People tend forget that many of the agile approaches borrowed heavily from the Toyota Production System and its relatives, commonly known under the umbrella term "Lean."
These days we're experiencing an interesting development. People try to bring things they perceive as "typical agile practices" to non-IT work. For knowledge workers --a term coined by Peter Drucker in the 1960s-- this might perhaps be a valid approach. Even though I doubt it. For non-knowledge-worker work on the other hand, I would like to point out what happened here. Approaches taken from the Lean context of shop-floor management and vehicle design, related to continuous improvement and optimizing the flow of work, were translated into a very different environment -- that of software development. And even the considerable body of knowledge from other fields of expertise that is at the foundation of agile was put into a very specific context here. Actually, the so-called "agile manifesto" is called "Manifesto for Agile Software Development" and thus very specific with regards to the domain it targeted. So nowadays, when people try to "apply Agile to non-IT situations", they basically take the adaptations that have been made to non-IT approaches to make them helpful in Software Development and try to re-apply what's left of them back to non-IT work. Of course the original non-IT approaches have also evolved since the days that --just to pick an example-- Ken Schwaber and Jeff Sutherland read 1986 paper "The new new product development game" (sic!), and took parts of those ideas as a foundation of their own agile approach (Scrum). Hence it seems kind of silly to me to derive ideas for modern ways to organize non-IT work from the spin-offs from more than two decades ago instead of going directly to the source.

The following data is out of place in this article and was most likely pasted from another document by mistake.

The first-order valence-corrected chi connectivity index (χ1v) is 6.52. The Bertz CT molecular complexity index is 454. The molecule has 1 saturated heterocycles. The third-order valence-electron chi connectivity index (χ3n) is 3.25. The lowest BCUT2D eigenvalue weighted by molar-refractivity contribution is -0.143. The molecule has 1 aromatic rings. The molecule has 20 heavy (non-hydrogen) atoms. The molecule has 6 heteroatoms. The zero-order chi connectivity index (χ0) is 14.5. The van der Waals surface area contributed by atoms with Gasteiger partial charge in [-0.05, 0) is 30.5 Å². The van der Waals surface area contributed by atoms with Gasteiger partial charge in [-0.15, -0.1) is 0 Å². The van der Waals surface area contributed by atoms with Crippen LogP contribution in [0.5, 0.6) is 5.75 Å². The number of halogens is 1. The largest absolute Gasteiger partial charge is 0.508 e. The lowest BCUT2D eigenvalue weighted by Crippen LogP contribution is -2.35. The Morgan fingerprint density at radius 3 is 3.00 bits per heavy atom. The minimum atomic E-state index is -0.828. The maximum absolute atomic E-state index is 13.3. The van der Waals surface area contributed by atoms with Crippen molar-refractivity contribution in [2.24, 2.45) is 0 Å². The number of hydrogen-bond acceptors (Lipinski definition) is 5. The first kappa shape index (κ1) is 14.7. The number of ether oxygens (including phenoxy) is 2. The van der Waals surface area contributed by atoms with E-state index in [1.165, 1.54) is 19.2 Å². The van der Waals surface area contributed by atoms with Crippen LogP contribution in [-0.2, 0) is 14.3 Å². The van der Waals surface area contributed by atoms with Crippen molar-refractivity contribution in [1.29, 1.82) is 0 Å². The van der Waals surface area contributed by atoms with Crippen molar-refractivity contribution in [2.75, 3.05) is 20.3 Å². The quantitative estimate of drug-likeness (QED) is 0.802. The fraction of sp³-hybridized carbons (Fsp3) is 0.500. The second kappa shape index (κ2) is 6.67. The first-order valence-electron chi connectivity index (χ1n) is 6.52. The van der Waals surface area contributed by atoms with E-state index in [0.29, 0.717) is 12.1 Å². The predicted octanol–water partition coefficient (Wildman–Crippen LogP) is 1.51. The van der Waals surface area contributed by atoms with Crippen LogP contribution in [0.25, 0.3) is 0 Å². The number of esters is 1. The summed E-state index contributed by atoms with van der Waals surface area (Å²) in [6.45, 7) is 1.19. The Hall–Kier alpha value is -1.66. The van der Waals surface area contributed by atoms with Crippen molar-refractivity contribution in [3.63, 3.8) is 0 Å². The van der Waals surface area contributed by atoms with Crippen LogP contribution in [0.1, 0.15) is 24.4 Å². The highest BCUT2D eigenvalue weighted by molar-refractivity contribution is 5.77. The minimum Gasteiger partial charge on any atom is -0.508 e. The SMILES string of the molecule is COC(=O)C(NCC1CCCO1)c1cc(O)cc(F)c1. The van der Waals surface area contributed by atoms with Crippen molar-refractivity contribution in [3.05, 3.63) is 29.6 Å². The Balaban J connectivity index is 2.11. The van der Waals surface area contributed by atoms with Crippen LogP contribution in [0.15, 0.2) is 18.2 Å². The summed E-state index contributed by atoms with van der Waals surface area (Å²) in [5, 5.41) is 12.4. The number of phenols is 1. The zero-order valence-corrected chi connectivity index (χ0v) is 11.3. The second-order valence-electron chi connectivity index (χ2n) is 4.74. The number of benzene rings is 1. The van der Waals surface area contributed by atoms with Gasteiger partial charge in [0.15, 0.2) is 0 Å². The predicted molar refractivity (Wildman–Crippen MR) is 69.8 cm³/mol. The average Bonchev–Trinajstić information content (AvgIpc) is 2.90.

Of course sometimes re-applying the stuff we learned from agile software development actually works, but I think going directly to the source is a much better idea. Perhaps instead of trying to derive the helpful approaches non-knowledge-worker work from the shadows they cast unto the walls of the Agile world --to paraphrase Plato-- it might be a good idea to look at the origins and try to understand the original approaches to non-knowledge-worker work. Of course, oftentimes non-knowledge-worker work was simply called "work", back in the day. Directly adopting from approaches like Lean (from the 1950s) or New Work (which originated in the 1970s) might be an approach to improving work that avoids the 'Chinese-whispers' effect of the indirect approach via "Agile."
To end on a more positive note: the Kanban method is a great example of an approach that targets the challenges of the (non-it) knowledge worker and brings ideas from Lean and similar fields into a new context. And even though many people use the Kanban method in the realm of IT, it has many equally --if not more-- effective applications outside of IT. Maybe that's because the Kanban method avoids the triangulation via the older agile approaches and builds directly upon the common ancestors. I guess that is one of the reasons why David Anderson called the Kanban method "post-agile" even back in 2010.
till next time